Saturday, 8 April 2017

Do they make wine in Portugal?

Well of course they make table wines and very many of them as well.  Although almost everyone would know and enjoy Port the table wine industry is both alive and well in Portugal.

For our Spring meeting we were able to enjoy a wine trip around Portugal and taste the well known and not quite as well known wines as well as some truly great port.

Within the Wine Club it is clear that we have members that are very able at presenting and discussing wines.

Last night we enjoyed the very good presentation given by the team that is Dan and Jayne.  A double thanks are due, not only did we have two presenters but also ones that had gone that extra mile to provide a well thought through collection of wine types and also the foods that good alongside them. Jayne was out of the country on the day of presentation as had Dan been earlier in the week, In spite of this they had acquired for us Portugese foods as well as a great collection of wines.  Many thanks for sharing your knowlege and skills with us, this was greatly appreciated.

Before the wines the team:  Dan and Jayne

We enjoyed two whites, two reds and three Ports, this first of the Whites was the  Tapadas de Villar Vinho Verde  Ex M&S at £9:00 

This was a good wine but not an outstanding one, perhaps best to quaff in sunshine before a meal. It is recommended to serve well chilled which has the effect of reducing further the citrus background to the wine.

Made from  a  blend of Loureiro, Arinto and Trajudura.  itself showing that Portugese wines are not made from the more commonly used varieties from the majority of the EU, Cab-sav, Chardonnay etc.

2015 Nobre Colheits Alvarnho Vinho Verde, @ Lidl priced at £5.99

This was a step up from our first wine, a much clearer and interesting taste, a summer wine and one that left a good mark.  The added bonus was the price, I think one of the first wines enjoyed by the Club from Lidl. Almost half the cost of the previous wine and almost twice as much positive comment.  Both wines of the Vinho Verde type. Both very fresh and an alternative in tastes from many  European wines, To be recommended by most and by Jane McQuitty of The Times, This tasted with a hard cheese.

The second of the reds was the Duque de Viseu, from Eynsham Cellars @£9.99.

Following the white wines a short trivia spot on a subject that was not trivia, Bruce gave a short resume of the thinking on how much we may drink and remain within accepted guide lines for alcohol consumption. This came down to little and not that often, a max of 14 units per week for both men and women but to be combined with time off from drinking, three days without alcohol and leaving some flexibility of how much and when to take on board that wine.

The first red was from the Upper Doura region of Norther Portugal. Smooth for sure, not too much tannin in this bottle, although matured in French and American Oak. A very good wine to have with a meat rich meals.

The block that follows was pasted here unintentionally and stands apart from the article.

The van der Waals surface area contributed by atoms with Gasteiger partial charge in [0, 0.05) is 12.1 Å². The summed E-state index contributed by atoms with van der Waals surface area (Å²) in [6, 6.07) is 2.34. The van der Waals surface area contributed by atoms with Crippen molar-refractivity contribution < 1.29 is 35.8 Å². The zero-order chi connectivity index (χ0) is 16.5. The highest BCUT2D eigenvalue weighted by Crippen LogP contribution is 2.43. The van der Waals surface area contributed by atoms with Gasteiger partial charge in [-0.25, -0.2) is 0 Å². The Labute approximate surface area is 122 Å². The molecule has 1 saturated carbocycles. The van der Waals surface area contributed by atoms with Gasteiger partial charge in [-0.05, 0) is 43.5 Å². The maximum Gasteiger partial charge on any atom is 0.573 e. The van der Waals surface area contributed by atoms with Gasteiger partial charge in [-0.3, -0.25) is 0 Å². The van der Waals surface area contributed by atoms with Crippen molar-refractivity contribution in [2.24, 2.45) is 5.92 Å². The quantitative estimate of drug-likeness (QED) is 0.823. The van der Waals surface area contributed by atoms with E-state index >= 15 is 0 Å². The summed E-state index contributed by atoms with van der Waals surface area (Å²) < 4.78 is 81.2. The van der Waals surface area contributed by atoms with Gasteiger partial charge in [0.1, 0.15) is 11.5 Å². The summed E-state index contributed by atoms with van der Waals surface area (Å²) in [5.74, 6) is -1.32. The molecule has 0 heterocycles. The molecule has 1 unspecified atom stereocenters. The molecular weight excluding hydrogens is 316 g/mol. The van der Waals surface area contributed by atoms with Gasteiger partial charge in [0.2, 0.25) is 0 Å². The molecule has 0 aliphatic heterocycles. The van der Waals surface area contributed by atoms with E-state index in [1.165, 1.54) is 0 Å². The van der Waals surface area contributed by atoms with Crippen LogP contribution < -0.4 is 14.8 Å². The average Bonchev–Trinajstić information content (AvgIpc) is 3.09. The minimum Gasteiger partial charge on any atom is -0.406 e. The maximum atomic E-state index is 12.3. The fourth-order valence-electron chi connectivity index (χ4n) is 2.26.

Our local vintner provided our last table wine, Duque de Viseu at £9.99.

The wine must represent a good buy, very smooth and made from an exceptional vineyard. Made with Tempranillo grapes as well as Touriga Nactional and Jaen.  Giving a herby, smooth table wine that cries out for red meets to accompany. Recommended.


The port trade has been dominated by the British and British families from the 17th Century, this has lead to a close bond between the UK and Portugal based on this trade.  We all know Port but maybe don't drink as much as in the past.  The tasting will go some way to address this, we tasted three Ports, the first a white, followed by a Ruby and  a Tawny as well as full descriptions of the trade and Port types from Dan and Jayne.

The first Port was surprise, here was a white Port  to be served as an apero , sadly for the wine we couldn't help thinking and comparing to the more usual Port, Ruby, Tawny etc, this was wrong as this would stand on its own feet very happily as an apero wine.

Taylors Chip Dry White Port  Waitrose @£13.29

This wine id matured for several years in vast Oak vats and blended carefully to produce the final product. At 18% alcohol it has to represent a star buy.

On to the ruby style port, the wonderful  Fonseca Terra Prima Organic Reserve Port.  c£18.00 at Waitrose. 

A stunning  wine, we tasted a with a creamy blue cheese, a wonderful combo. A wine with a silver medal form the decanter wine challenge. Highly recommended.

and finally, the star of the show was Graham's 10 year old Tawny Port.   £18:00 at Waitrose

Those on our table though, well here is a Port that shouts, why wait for Christmas to buy Port, a wine with a strong presence of alcohol, great complexity and wonderful depth in flavour.

Date of next meeting:

May 26th

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